Moved by the sight of an infant being carried in an adult stretcher, hardly protected or safely fastened, during the 1985 Mexico City earthquake, Wendy Murphy invented the WEEVAC 6 emergency evacuation stretcher for infants.
“They would take [the infants] out of the rubble and put them on huge adult pole stretchers that were far too large for the infants to be safely secure,” Wendy recalled on the phone to Irish America.
Her stretcher allows for up to six infants to be Velcro-strapped into heat insulated pockets, which ensure that babies in need of incubators are kept warm. She drew inspiration from a variety of unlikely sources, including pizza delivery bags.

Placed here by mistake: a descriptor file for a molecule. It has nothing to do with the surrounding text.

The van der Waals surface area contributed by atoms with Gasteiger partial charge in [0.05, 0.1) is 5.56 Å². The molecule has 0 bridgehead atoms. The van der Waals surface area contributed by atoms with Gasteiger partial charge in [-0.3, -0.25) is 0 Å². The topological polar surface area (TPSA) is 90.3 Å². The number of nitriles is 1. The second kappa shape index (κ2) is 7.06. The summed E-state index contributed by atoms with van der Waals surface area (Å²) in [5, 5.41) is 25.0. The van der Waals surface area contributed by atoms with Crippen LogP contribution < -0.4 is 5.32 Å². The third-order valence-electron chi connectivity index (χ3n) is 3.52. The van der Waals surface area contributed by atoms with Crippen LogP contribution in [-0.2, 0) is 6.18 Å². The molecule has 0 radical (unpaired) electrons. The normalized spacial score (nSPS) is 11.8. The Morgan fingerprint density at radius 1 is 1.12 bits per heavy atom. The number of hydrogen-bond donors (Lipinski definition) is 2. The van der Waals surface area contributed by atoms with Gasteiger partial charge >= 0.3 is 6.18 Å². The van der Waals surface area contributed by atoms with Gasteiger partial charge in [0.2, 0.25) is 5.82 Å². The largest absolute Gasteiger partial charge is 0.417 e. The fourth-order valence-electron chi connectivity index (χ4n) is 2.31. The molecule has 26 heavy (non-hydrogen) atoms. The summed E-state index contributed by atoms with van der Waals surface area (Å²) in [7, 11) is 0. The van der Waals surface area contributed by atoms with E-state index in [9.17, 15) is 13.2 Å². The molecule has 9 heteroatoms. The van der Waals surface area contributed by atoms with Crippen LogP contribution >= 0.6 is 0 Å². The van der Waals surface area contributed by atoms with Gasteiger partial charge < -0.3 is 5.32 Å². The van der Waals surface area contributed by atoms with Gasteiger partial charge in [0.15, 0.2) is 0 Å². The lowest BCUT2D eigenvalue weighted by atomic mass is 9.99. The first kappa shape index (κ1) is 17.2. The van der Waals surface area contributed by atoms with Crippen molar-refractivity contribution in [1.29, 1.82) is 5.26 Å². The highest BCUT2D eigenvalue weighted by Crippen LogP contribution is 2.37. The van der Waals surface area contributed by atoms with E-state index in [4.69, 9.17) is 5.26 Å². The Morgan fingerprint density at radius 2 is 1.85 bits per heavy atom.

The former medical researcher and radiology technician at Toronto’s Hospital for Sick Children is now expanding her invention to adult stretchers for the bedridden.
She was awarded the National Research Council Award for outstanding innovativeness in 1991 for her work.
Wendy, who lives in Deer River, Ontario with her son Scott, traces her Irish ancestry to her great-grandfather Kilroy who immigrated in the 1800s.
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